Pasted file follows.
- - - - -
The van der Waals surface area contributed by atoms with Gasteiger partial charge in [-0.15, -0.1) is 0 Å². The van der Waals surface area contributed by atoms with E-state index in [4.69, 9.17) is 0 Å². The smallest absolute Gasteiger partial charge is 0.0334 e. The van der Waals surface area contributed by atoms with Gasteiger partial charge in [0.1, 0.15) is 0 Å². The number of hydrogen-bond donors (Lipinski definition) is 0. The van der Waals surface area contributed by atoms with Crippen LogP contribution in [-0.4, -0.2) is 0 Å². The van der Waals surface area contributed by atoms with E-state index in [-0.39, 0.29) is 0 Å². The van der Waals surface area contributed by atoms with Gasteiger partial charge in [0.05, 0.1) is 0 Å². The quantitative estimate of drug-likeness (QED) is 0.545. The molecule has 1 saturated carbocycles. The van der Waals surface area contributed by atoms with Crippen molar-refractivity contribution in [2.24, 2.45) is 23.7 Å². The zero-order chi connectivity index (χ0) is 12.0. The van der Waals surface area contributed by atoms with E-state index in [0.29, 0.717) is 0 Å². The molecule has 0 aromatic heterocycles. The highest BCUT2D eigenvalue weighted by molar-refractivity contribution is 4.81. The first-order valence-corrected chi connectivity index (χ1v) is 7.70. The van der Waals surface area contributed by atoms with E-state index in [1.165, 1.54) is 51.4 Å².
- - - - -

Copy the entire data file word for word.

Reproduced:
The van der Waals surface area contributed by atoms with Gasteiger partial charge in [-0.15, -0.1) is 0 Å². The van der Waals surface area contributed by atoms with E-state index in [4.69, 9.17) is 0 Å². The smallest absolute Gasteiger partial charge is 0.0334 e. The van der Waals surface area contributed by atoms with Gasteiger partial charge in [0.1, 0.15) is 0 Å². The number of hydrogen-bond donors (Lipinski definition) is 0. The van der Waals surface area contributed by atoms with Crippen LogP contribution in [-0.4, -0.2) is 0 Å². The van der Waals surface area contributed by atoms with E-state index in [-0.39, 0.29) is 0 Å². The van der Waals surface area contributed by atoms with Gasteiger partial charge in [0.05, 0.1) is 0 Å². The quantitative estimate of drug-likeness (QED) is 0.545. The molecule has 1 saturated carbocycles. The van der Waals surface area contributed by atoms with Crippen molar-refractivity contribution in [2.24, 2.45) is 23.7 Å². The zero-order chi connectivity index (χ0) is 12.0. The van der Waals surface area contributed by atoms with E-state index in [0.29, 0.717) is 0 Å². The molecule has 0 aromatic heterocycles. The highest BCUT2D eigenvalue weighted by molar-refractivity contribution is 4.81. The first-order valence-corrected chi connectivity index (χ1v) is 7.70. The van der Waals surface area contributed by atoms with E-state index in [1.165, 1.54) is 51.4 Å².